18. My friends ask me about sex & relationship, and my advice works like wonders, just not for me.

19. For a long time, I confused sex with love

20. I used to think that I'm bisexual, then I found out the hard way that I'm not.

21. I think homosexuality should be as sublime as heterosexuality, but it's fun to tell until it's embarrassing to know

22. I think that world moves on two purposes: satisfying the stomach, and what's below it.

23. I'm always right until proven wrong

24. I don't have a plan, so don't ask

25. I'm not in a rush, so don't tell me about biological clocks.

26. I love physical activity, as much as it scares me to ache.

27. I try everything, at least once!

28. I like people, seriously, the more I know is the better I feel about myself

29. I’m comfortable with what I don’t know

30. Freedom and money and long-term commitments scare me

31. I’m very proud of my siblings and cousins

32. I'm well-aware of my neurotic tendencies; that I’m self-centered and egoistical, but the Timekeeper doesn't mind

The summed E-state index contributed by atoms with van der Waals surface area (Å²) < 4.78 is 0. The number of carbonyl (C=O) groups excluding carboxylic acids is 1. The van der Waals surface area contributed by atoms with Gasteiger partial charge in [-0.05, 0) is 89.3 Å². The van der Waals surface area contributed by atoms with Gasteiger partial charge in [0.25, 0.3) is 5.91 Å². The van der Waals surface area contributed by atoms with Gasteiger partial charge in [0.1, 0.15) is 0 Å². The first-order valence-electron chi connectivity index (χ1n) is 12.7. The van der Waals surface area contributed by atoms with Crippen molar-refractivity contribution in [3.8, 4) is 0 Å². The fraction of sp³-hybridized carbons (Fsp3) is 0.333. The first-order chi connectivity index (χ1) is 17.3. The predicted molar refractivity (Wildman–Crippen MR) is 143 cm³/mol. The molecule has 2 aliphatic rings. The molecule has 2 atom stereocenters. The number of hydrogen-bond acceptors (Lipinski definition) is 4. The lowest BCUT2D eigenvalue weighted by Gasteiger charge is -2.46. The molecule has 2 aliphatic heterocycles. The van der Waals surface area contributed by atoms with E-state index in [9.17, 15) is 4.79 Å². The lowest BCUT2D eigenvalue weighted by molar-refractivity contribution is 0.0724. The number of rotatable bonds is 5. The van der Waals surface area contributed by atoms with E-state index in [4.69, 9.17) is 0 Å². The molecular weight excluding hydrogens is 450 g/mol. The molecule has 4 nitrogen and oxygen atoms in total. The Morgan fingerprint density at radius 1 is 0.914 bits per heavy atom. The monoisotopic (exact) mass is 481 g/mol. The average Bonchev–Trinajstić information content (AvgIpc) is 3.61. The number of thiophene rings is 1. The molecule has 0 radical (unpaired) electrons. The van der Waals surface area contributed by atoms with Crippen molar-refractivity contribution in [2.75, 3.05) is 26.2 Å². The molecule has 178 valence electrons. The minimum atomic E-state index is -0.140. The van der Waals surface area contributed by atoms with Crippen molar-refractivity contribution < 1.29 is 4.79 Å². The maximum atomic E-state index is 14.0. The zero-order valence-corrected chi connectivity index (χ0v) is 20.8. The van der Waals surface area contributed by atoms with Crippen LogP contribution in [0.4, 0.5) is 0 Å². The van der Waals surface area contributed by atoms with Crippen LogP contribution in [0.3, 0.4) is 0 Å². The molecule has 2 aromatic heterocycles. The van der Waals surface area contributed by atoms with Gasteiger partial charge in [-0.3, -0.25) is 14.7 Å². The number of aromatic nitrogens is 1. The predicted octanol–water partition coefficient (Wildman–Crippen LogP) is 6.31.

33. I'm nice to hang-out with as long that you don't bring textbooks

34. I love stories, so tell me some

35. I think you're my best friend, otherwise you wouldn't read all of this narcissistic garbage
If you hate living in Saudi Arabia, if you hate your life wherever you are, read this.

I'm leaving the country in four hours from now. I don't know if it's permanent or not, but I'm not leaving my cat behind, just in case.

Tell you the truth, I'm as sad and terrified as I am excited about going. What if I don't make it out there? What if I don't have the stuff to keep me from falling back to this 'comfort zone' that I'm so used to? What if, after all the fuss to keep me from coming back here, I realize that this is HOME?

I've heard lots of people congratulating me for leaving in the last week. As much as I've heard people lamenting it. Everyone wishes me luck, though, I just don't know if that's all it takes: A slice of Lady Fortuna's cake.

Anyhow, even if I do come back, I know that I can at least gloat about the fact that I've tried to break the barriers and do what a lot of people wonder about. Whatever the results may turn out to be, there's no denying that what I'm doing now is just another step in actualizing myself. It could be a wrong step. But it's a step that I'm putting my whole mind and heart into it. And that's all that matters right now.

So, Mr. Head and Aadi, if you're reading this, consider the fact that it doesn't matter where you live or what choices you're stuck with. The question is, are you living your life being true to yourself? Are you sincere in what you're doing?